Tim Winton and Mick Mischkulnig’s Smalltown is a photo essay of the ugly characterisitcs of far flung Australian towns.
There is nothing so bleak and forbidding in country Australia as the places humans have built here.
Reading through Tim Winton’s essay in Smalltown I was struck by his insight on Australian’s militant unfusiness and I’m in some way annoyed with myself for not having come across this essay before my home renovation. We had nice builders. They weren’t patronising, they listened to our needs – though they didn’t necessarily deliver what we asked for. But it is this quote about Australian tradespeople that stood out for me:
Tradespeople are not immune to this spirit of untouchable carelessness, for when it comes to a service rendered to others, rough enough is often still good enough. Robin Boyd died before ‘she’ll do, mate” made way for ‘fuck you, mate’ and worse. Militant unfussiness can seem amusing or even charming at a distance, but when you’re on the receiving end, paying for rubbish, getting it late and having to say thank you for the privelege, it’s ugly and deeply unfunny, a form of moronic bullying. Sometimes only the bravest amongst us dare to be fussy.
It was when our builders were putting up out ceilings and walls that I asked them why they had only bothered pulling out half the electricals. They laughed and said “Can’t make the electricians life to easy”. Well that was a big “fuck you” to me. Not only did they make the electrician’s work harder, therefore making his work longer therefore helping him earn more but under more stressful conditions but it also left me with disgust for a group of builders who I had started out thinking were lovely people. In future, I will keep Winton’s essay in mind when I am choosing tradespeople. Getting back to the book, Mischkulnig’s photography perfectly illustrates the sparseness, the impermanence of construction that Winton discusses.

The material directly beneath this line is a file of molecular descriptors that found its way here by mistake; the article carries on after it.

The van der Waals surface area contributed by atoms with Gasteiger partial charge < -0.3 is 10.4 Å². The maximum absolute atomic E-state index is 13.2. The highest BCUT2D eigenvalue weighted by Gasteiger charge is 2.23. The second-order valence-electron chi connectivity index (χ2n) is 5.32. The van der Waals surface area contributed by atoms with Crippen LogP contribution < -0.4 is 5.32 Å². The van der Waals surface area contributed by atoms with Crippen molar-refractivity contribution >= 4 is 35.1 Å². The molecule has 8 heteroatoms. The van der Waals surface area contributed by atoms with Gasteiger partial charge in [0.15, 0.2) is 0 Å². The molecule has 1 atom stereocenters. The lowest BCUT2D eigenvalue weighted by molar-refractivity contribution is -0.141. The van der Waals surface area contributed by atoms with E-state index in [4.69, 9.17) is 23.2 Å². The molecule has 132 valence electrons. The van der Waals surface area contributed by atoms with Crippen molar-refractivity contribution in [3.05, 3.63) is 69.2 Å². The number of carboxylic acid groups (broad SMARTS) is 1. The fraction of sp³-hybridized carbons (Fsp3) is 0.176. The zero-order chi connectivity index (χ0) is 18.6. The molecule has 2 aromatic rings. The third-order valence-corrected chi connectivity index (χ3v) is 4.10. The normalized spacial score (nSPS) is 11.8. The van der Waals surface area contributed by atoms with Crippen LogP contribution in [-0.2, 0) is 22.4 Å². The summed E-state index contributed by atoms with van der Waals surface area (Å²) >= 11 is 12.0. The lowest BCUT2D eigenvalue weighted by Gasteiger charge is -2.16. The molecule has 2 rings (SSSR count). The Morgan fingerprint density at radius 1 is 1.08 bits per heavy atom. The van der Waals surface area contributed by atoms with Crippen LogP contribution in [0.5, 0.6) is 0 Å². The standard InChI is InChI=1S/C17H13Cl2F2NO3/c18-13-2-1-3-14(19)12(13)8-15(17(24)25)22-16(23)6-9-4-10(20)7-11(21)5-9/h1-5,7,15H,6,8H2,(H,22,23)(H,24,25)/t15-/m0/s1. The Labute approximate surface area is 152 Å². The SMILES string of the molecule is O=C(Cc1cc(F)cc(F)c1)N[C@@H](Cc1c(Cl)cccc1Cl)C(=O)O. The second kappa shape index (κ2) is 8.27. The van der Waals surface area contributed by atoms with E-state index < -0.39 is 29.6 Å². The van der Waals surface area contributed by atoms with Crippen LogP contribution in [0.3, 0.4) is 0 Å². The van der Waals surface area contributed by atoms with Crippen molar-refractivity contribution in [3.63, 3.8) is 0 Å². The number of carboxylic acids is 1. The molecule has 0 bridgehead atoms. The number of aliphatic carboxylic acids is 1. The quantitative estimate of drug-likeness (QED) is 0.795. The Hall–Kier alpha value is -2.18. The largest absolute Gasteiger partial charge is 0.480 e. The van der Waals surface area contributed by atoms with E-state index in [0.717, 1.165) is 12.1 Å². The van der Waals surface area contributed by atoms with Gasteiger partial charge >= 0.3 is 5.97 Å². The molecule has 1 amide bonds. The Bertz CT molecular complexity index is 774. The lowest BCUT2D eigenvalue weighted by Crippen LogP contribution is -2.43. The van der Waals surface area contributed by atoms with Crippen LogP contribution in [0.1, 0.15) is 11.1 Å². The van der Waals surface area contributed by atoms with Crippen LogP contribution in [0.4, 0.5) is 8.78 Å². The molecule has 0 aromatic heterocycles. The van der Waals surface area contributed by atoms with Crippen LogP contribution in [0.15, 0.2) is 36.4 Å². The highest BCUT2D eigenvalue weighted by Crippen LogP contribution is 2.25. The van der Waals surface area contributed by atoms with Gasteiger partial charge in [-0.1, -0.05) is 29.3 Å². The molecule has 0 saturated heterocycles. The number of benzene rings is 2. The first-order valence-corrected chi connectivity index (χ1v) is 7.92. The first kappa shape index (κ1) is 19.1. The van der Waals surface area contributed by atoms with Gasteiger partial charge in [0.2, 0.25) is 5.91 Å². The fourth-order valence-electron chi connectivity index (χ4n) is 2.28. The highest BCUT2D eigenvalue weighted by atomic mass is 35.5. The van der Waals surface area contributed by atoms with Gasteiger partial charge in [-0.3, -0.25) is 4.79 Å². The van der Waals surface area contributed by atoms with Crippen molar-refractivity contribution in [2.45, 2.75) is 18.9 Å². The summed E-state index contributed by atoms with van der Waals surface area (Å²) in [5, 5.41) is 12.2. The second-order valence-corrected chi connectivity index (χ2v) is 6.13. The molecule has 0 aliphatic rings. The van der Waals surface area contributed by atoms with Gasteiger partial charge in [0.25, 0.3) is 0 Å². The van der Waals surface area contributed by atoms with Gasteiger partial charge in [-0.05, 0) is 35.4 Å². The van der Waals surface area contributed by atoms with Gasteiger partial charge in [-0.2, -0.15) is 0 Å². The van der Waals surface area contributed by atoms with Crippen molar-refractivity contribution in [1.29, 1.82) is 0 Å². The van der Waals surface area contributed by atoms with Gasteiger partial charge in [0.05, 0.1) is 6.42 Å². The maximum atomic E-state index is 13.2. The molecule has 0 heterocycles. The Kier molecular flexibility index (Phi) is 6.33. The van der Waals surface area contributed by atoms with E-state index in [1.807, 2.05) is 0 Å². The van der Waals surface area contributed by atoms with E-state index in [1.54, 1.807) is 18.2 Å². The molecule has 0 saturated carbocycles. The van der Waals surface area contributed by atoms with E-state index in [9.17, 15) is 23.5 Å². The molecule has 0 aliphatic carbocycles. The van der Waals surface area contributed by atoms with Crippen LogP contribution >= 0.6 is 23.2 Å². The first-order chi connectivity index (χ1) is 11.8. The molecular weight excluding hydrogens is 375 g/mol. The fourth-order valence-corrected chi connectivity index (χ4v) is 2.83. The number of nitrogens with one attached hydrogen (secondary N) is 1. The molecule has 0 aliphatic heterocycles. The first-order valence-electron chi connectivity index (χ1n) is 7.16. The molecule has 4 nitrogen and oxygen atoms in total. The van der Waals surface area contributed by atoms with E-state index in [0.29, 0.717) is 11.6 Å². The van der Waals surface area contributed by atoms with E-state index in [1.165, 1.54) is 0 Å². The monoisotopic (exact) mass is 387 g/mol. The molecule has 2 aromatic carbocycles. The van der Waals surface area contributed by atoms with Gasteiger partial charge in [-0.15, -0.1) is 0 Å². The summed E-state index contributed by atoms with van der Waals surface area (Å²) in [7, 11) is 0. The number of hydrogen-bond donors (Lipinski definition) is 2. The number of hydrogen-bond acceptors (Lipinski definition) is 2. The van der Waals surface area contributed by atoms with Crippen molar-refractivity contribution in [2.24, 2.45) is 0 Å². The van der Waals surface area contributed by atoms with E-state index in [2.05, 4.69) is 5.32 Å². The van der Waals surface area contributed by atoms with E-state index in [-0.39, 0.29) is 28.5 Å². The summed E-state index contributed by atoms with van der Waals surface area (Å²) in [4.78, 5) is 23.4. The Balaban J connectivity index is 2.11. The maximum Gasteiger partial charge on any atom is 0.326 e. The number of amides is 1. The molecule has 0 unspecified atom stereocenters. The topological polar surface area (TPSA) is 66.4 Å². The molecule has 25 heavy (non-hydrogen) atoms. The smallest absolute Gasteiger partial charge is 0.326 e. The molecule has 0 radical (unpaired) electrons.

Having completed Smalltown I went to my bookshelves to revisit old favourite books Meat, Metal and Fire and Blokes and sheds both by Mark Thomson. I wanted to look at them, not in the joyful celebration of man spaces that they were intended and in which I have always regarded them but as a reflection of Winton’s essay of celebrating this “good enough” culture. Instead of seeing the ingenuity of creating sheds, barbeques and the like, I chose to see them from the eyes of not needing to build things to last, denying permanance because this was not a space to stay in. This lends a tinge of unexpected sadness to these favourite books.
To add to this list, I also read Shack: in praise of an Australian icon By Simon Griffiths (yes, all these books in the same day. It helped that they were all pictorial essays). Shack celebrates the rough and tumble shack. Some as holiday homes, others as workplaces and others as permanent homes. And though beautifully appointed, I couldn’t help but reflect back to Winton’s stark essay. It is not that Winton’s essay changed any of my perceptions. I would say he validated opinions that I have held for a very long time.
Late at night, I decided to cap off my fugly built environment reading day with a touch of irony by reading Dorothea McKellar’s poem My Country. As it is not this brown, plague-ridden, drought-stricken, flooded land that is at fault. Our land is wonderous. It is what we build on it that needs to be rethought.